Networking

How to run a network scan on your Ubuntu Touch device

Ubuntu Touch users can install a handy network scanner that serves serves as a front-end for the nmap scanning tool. Learn how to install and use Network Scanner.

Image: Jack Wallen

If you're one of the lucky owners of a Ubuntu Touch device, more than likely you plan on using that device as a tool to help administer servers or networks. Fortunately, you can install a terminal app to secure shell to your servers for admin purposes.

SEE: How to use secure shell from a Ubuntu Phone with the Terminal app

But what if you want to check on your network? Maybe there's an issue you need to track down, or you suspect a rogue device is causing problems. If that's the case, you should head over to the Ubuntu Store and install the Network Scanner app.

Network Scanner serves as a front-end for the ever-popular nmap scanning tool. With this tool you can run simple ping tests, port scans, locate discoverable services, and even add a network to favorites. The downsides to this app are: It doesn't allow you to save the scan results for later examination; also, adding this app doesn't gain you the nmap command line tool.

Installing Network Scanner

  1. Open the Scopes app.
  2. Swipe to the left until you see the Apps scope.
  3. Locate and tap the Ubuntu Store launcher.
  4. Search for network scanner.
  5. Locate and tap the entry by Michael Zanetti.
  6. Tap Install.
  7. Allow the installation to complete.

To open the app, do the following:

  1. Open the Scopes app.
  2. Swipe to the left until you see the Apps scope.
  3. Locate and tap the entry for Network Manager.

Scanning

To run a network scan, you have to enter your scan target(s) in the Target area (Figure A).

Figure A

Figure A
Image: Jack Wallen

Starting a network scan on the BQ Aquaris M10 Tablet.

The next step is to select the type of Port scan you want to do: None, Default, Fast Mode, All, or Custom. If you opt for a custom port scan, enter the target ports in the Custom Ports text area (delineated by commas). You can select if you want the scan to do a service discovery by tapping the associated check box.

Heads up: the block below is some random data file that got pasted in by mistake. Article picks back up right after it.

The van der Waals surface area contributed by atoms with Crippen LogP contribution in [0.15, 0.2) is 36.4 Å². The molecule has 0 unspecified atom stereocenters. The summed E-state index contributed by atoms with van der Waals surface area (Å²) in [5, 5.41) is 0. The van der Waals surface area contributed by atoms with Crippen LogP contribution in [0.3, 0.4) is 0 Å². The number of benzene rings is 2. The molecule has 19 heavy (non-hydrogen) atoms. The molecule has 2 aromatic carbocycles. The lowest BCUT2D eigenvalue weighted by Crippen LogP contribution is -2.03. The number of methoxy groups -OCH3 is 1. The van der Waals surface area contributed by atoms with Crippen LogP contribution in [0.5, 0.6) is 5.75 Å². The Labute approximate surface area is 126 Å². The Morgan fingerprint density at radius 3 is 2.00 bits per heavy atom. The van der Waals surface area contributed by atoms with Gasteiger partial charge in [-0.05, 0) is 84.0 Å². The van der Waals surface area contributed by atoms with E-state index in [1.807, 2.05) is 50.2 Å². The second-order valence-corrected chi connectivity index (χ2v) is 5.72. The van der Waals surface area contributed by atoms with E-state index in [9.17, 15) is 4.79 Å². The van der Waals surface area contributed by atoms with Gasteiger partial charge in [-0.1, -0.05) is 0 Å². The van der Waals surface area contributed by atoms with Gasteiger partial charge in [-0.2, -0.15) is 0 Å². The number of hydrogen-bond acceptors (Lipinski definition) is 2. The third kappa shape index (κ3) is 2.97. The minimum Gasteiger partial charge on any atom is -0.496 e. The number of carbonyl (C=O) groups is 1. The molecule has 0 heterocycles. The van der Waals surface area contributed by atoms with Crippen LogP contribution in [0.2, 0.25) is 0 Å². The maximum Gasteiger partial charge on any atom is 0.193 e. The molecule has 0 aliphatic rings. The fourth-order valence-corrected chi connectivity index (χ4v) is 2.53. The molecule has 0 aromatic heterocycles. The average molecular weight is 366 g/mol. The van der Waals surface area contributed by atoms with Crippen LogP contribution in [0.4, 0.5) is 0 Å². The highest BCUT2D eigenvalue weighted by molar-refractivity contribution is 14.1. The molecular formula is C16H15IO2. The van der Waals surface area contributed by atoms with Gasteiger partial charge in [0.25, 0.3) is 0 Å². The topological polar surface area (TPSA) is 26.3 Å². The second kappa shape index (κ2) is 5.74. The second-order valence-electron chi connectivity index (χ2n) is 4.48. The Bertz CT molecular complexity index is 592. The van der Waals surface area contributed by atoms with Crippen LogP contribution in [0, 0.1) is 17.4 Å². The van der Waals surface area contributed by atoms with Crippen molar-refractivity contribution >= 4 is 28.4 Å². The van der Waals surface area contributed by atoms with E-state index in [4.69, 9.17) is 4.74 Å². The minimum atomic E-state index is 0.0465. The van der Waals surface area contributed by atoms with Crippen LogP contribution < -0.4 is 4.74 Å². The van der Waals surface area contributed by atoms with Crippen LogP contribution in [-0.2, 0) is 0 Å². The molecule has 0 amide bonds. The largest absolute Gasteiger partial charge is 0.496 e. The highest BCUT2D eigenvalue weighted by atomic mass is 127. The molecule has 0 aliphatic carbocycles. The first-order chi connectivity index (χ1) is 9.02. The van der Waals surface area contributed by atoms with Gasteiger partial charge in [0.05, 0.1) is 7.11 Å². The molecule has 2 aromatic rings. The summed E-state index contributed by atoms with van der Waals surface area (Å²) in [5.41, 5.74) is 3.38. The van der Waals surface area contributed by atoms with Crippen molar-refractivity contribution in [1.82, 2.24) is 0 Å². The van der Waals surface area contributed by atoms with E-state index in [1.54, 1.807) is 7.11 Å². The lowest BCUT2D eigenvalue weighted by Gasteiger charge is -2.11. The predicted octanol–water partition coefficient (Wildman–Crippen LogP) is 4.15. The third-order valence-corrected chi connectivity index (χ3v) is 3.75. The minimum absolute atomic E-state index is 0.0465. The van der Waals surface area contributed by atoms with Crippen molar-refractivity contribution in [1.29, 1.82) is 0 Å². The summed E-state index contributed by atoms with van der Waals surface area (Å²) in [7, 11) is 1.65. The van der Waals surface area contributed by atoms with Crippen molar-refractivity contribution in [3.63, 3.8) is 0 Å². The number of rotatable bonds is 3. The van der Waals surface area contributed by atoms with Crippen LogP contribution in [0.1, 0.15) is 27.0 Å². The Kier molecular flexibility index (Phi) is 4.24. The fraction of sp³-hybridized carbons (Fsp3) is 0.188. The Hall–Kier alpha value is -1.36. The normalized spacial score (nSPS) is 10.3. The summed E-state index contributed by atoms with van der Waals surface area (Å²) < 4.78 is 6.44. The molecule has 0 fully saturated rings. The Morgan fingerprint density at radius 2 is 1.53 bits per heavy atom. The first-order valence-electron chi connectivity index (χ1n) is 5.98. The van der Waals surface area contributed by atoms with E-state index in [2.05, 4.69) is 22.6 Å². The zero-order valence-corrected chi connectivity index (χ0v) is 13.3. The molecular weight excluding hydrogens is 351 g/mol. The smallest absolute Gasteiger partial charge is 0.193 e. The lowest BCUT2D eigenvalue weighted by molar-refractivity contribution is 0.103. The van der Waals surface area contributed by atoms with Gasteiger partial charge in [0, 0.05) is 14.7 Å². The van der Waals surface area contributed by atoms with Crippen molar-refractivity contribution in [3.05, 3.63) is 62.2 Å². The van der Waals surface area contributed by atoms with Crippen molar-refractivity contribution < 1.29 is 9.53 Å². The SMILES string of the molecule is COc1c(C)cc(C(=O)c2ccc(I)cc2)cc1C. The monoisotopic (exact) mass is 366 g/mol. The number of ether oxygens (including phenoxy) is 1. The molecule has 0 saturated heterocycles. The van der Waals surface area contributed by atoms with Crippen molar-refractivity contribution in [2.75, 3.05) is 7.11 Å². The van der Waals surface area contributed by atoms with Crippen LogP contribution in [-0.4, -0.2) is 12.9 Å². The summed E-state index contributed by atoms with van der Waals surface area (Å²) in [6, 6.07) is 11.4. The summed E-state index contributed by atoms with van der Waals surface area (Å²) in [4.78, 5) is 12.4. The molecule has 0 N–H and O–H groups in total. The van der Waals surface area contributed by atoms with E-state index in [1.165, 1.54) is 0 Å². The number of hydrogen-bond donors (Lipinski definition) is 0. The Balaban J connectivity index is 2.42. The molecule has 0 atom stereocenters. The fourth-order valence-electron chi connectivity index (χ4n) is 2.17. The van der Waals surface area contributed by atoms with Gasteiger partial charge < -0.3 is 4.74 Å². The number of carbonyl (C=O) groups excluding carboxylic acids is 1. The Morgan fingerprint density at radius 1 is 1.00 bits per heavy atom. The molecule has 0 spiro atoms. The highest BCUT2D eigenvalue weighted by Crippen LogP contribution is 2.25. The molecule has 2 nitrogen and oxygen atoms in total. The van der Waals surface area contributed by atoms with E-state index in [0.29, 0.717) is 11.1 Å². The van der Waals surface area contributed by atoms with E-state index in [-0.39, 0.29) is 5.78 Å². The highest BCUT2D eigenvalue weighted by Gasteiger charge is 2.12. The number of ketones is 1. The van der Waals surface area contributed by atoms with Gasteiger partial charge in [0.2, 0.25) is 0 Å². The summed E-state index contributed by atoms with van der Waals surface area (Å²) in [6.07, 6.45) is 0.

Once you've selected your options, tap the Start Scan button, and the scan will begin. Depending on the options you've selected, the scan could take some time. When it completes, Network Scanner will report its findings by listing out every device it has found on your network (Figure B).

Figure B

Figure B
Image: Jack Wallen

Network Scanner scan results.

You can tap any of the resulting devices to get more information about what ports/services are open/available on the target (Figure C).

Figure C

Figure C
Image: Jack Wallen

A host and its associated open ports/services.

With a specific discovered device open, you can either perform a full scan or tap the open ports to act on them (Figure D).

Figure D

Figure D
Image: Jack Wallen

Acting on open ports on a device.

After you've set up a scan (and before you tapped the Start scan button), you can add a scan to favorites by tapping the + button in the upper right corner of the screen. After you add a scan to Favorites, you can access those favorites by clicking the star icon in the upper right corner. You can add the same network to favorites to include different options. For instance, say you want to be able to quickly run a fast mode scan on your local network or a more comprehensive scan on that same network. You could set both of these up (one at a time) and then add each to Favorites. Clicking the star icon will then bring up a pop-up window (Figure E) where you can select which scan to run.

Figure E

Figure #
Image: Jack Wallen

Selecting from your Favorites to run a scan.

Get your scan on

You now have another tool in your network admin toolbox, thanks to Ubuntu Touch and Network Scanner. It's not the most powerful network scanner on the market, but it does a great job of doing quick scans to help you sniff out possible issues on your network.

Also see

About Jack Wallen

Jack Wallen is an award-winning writer for TechRepublic and Linux.com. He’s an avid promoter of open source and the voice of The Android Expert. For more news about Jack Wallen, visit his website jackwallen.com.

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